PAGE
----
Commitments outlined in the EU-Vietnam Free Trade Agreement (EVFTA) on both trade and investment are expected to contribute to attracting European businesses and investors to expand their activities in Vietnam, further promoting trade and investment cooperation.
|The EVFTA has created huge competitive advantages for Vietnam's exports to the 27 EU member countries. Illustrative image. Photo: vneconomy.vn|
This creates a competitive challenge for domestic businesses at home and a great opportunity for them to improve cooperation and enhance technology transfer.
With the immediate elimination of 85.6% of tariff lines between Vietnam and the EU, many Vietnamese industries have gained an advantage of reduced import costs for materials for production, thus improving the competitiveness of enterprises joining the global value chain.
According to Do Huu Hung from the European - American Market Department under the Ministry of Industry and Trade, Vietnamese enterprises have made good use of the EVFTA by importing raw materials and machinery from the EU to increase their export turnover to this market.
The EVFTA has created huge competitive advantages for Vietnam’s exports to the 27 EU member countries.
Vietnam’s export turnover to the EU reached over 57 billion USD in 2021 and 52 billion USD in the first 10 months of 2022, representing year-on-year increases of 14% and over 14%, respectively.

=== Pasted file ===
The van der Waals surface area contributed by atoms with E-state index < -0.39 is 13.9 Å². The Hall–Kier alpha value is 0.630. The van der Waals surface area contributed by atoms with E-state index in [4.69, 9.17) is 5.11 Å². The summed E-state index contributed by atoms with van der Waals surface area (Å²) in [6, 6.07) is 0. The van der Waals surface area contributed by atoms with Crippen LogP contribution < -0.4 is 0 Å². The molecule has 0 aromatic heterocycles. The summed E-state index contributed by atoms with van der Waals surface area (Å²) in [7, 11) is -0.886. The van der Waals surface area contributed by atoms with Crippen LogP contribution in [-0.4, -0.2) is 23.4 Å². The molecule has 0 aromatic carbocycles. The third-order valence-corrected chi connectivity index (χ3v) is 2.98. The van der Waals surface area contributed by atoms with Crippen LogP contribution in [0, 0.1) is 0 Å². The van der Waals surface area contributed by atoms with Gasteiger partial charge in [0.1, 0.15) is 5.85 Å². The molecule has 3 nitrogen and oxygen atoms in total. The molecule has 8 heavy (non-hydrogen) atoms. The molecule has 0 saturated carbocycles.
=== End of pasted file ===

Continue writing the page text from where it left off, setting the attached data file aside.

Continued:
Over the two years since the agreement took effect, Vietnam's imports have grown strongly, especially in terms of machinery, equipment, electronic components and materials from Europe.
Thanks to good quality equipment and materials imported from the EU, many businesses have created value-added products, thus contributing to boosting Vietnam’s export turnover.
The EU is a demanding market and it has high quality standards for imports. According to the Vietnam Sanitary and Phytosanitary Notification Authority and Enquiry Point (SPS Vietnam Office), since the EVFTA came into effect, the EU side has published 74 drafts and 173 regulations related to Vietnam's exports.
In addition, the bloc also pays attention to issues related to the environment and is working to legalise relevant issues in trade. These are challenges for Vietnamese businesses but meeting these standards will create a competitive advantage for Vietnamese goods in the EU market.
Dao Thu Trang, head of the market development strategy consulting department under the German Chamber of Commerce in Vietnam, said the EVFTA will attract investment from the EU into Vietnam.
She underlined the importance for Vietnam to produce raw materials and accessories meeting the rules of origin under EVFTA rules, and improve the competitiveness of Vietnamese enterprises and localities.
The Vietnamese government needs to sketch out strategies and policies on developing skilled human resources, thus creating confidence for German businesses and investors and European investors to be assured of long-term and sustainable development in the Vietnamese market, she said.
According to Hung, the MoIT has well implemented bilateral and multilateral cooperation mechanisms between Vietnam and countries in Europe, and helped Vietnamese businesses to access the European market.